Agile is a set of methodologies that inspire project managers to change the way in which they organize work and their teams for higher productivity and faster response to change.
In my previous article, I showed you how Jira Software supports the agile method called Kanban. In this post, I wanted to take a closer look at one of the most popular methodologies used by development teams that also belongs to the agile ecosystem called Scrum.
What is Scrum?
Scrum is an agile methodology where teams build products in a series of fixed-length iterations. For example, they build product features within cycles lasting one or two weeks. Four elements make the foundation of the framework are: project planning, standup meetings (also called daily scrums), sprints, and retrospectives.
Jira offers support for each of these elements to help Scrum teams become more agile.
During meetings called sprint planning the team agrees on what to complete during the following sprint on the basis of the backlog or list of work to be done. The backlog is the center of sprint planning, and Jira Software makes working with it easier by helping teams estimate stories, adjusting sprints, and the re-prioritizing issues in real time.
For example, teams can easily track different versions, features, and the overall progress of their iteration smoothly. Jira also allows to re-prioritize user stories and bugs by using the drag-and-drop feature to reorder them in the backlog. By creating quick filters, your team can surface issues with critical attributes in just a few clicks.
You can visualize all the work that needs to be completed in a single sprint on a special Scrum board. Jira offers scrum boards that can be customized to match the unique workflow of your team. For example, users can add swimlanes to separate projects or epics.
When the sprint comes to a close, you’ll get a quick snapshot of all the issues that were completed and unfinished issues that will be automatically moved to the backlog – and addressed during the next sprint planning meeting.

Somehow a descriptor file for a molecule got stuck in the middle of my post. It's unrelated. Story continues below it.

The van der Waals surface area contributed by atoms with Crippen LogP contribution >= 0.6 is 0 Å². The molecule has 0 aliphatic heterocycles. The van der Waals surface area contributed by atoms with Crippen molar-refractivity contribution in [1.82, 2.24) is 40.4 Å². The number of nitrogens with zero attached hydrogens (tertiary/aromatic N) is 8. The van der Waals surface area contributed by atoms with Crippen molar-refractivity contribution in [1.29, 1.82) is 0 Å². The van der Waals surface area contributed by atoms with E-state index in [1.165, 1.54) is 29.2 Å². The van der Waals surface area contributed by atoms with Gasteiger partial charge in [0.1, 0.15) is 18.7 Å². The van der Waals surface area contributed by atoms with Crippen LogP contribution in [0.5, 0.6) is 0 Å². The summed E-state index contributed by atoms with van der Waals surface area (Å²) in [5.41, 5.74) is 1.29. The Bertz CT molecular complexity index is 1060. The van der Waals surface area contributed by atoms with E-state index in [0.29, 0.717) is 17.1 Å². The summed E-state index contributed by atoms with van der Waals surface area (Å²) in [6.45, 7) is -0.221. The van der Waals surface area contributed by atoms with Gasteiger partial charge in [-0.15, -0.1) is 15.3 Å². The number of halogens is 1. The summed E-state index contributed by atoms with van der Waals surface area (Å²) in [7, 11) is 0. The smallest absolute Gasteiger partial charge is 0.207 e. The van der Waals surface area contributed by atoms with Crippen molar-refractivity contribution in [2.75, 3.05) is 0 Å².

A sprint refers to the fixed-length iteration of work that usually happens over one or two weeks. It’s important to scope and prioritize work during the sprint planning meeting so the team can get started working on tasks as soon as the sprint begins. Jira has it all to track and manage sprints properly.
For example, you can use sprint permissions to define what particular users can see or do in a given project. That helps in task delegation and dividing responsibilities in a team. You can configure custom workflows, fields and issues to help your team manage work according to the requirements of the project.
Jira can update issues automatically based on events happening in other systems, or you can define criteria an issue must meet before it can progress. All of that helps teams to fine-tune their process for higher productivity.
Daily standup meetings
Sometimes called daily scrums, these are short meetings that happen every day where the team comes together to quickly go through the list of what has been done so far and what everyone will work on next.
With Jira, your team can get a snapshot of work in progress at a glance and prepare for the daily standup quickly. The Jira Query Language (JQL) allows to quickly search for issues that are assigned to a particular person, those that have been updated during the last 24 hours, or any other issues that are relevant to the daily standup meeting.
The final element of the Scrum methodology are retrospectives where teams come together to discuss the work that has been completed during the sprint and learn what to improve in the upcoming sprints.
Jira provides teams with agile reports that offer critical insights into their process and allows making data-driven retrospectives that point to areas that need improvement. For example, you can take advantage of charts where you get to track the total work remaining in the project and likelihood of achieving the sprint’s goal. That way, you can manage the progress of your team and respond to any changes.
Understanding the work that has been completed during the last sprints allows checking whether your scope is right or too excessive. You can do that with the help of sprint reports. To determine your team’s velocity and estimate the amount of work it can realistically achieve during future sprints, you can use the velocity chart.
A control chart, on the other hand, allows checking the cycle time for your sprint, version, or product to help you see whether data from your current process can be helpful in determining the future performance of your team. Jira includes many more types of reports that come in handy to agile teams for retrospectives.
Have you got any questions about taking advantage of Jira for Scrum?
Reach out to me at email@example.com; I help organizations make the most of the tools that boost their agility and help them reach the next level of productivity.